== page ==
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Required Reading: The Temple of Flora


Required Reading: The Temple of Flora

December 14, 2012

I am one of those annoying people who says, “Don’t buy me a present, seriously, this is not a big birthday–I mean it.” Of course, I don’t mean it.

This explains how I came into possession earlier this month on my birthday (please–don’t rush out and buy me a retroactive gift, I mean it), of the life’s work of an 18th century Englishman who hired some of the best painters of his age to create a set of feverishly haunting, giant-size botanical illustrations that he dubbed, theatrically, The Temple of Flora.

“This is a huge box, I hope you didn’t spend a lot of money,” I lied as I ripped off the wrapping paper and found a heavy green cardboard box holding a portfolio of 33 hand-colored images of lilies, tulips, passion flowers, roses, and the like. Of course, these weren’t the original color plates that self-taught botanist Robert John Thornton commissioned but, rather, a set of reprints published by Taschen about four years ago:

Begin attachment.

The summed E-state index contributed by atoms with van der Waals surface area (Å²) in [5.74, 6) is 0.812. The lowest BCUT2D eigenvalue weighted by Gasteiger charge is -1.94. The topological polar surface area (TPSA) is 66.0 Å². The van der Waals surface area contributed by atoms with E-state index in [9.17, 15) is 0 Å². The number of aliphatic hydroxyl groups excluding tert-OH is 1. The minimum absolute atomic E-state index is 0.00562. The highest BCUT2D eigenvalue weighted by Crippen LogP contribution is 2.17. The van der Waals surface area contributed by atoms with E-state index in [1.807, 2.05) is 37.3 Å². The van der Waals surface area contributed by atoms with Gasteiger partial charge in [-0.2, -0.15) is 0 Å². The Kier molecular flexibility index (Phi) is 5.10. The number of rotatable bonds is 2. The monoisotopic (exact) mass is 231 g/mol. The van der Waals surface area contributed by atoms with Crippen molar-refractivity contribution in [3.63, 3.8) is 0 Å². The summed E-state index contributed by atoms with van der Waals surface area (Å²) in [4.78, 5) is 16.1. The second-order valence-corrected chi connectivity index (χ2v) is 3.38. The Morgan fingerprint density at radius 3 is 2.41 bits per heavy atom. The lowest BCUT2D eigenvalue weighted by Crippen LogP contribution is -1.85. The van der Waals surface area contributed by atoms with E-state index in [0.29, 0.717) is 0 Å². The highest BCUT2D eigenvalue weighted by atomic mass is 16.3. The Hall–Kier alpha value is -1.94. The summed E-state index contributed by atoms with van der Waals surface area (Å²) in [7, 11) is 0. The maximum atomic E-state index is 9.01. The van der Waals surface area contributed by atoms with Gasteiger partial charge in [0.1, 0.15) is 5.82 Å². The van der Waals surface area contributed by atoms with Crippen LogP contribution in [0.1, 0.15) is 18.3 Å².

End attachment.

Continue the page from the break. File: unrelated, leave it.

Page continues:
Photographs by Michelle Slatalla except where noted.

It was no accident that the luminescent white lily was posed, floating, against a romantic backdrop of what appears to be Roman ruins. Or maybe that’s ancient Greece? Thornton, a medical doctor obsessed with the earlier work of Carl Linnaeus, intended his collection of romantic botanical illustrations as an homage to the Swedish botanist who created the first coherent system for naming plants.

The Taschen prints are coffee table size — or bigger.

Out of print but still available, the Taschen reprint of The Temple of Flora can be found online at Amazon, with prices for a new set ranging from $219 to $659 (my birthday present came to me via an estate sale). Photograph (Above, L) courtesy of Kaufman Mercantile.

Last year, a set of six original engravings from The Temple of Flora sold at auction for $16,250 at Christie’s. Robert Thornton, who inherited a family fortune, spent it all on his expensive scheme to publish the set of folio prints.

Eighteenth century romanticism informed Thornton’s view and, in retrospect, perhaps clouded his judgment. Penniless in the middle of the project, he was forced to petition Parliament for permission to hold a lottery to raise funds to finish 33 of the 70 plates he originally had envisioned. Photographs via Momist.

N.B.: For more botanical illustrations, see “Gift Guide for the Naturalist.”

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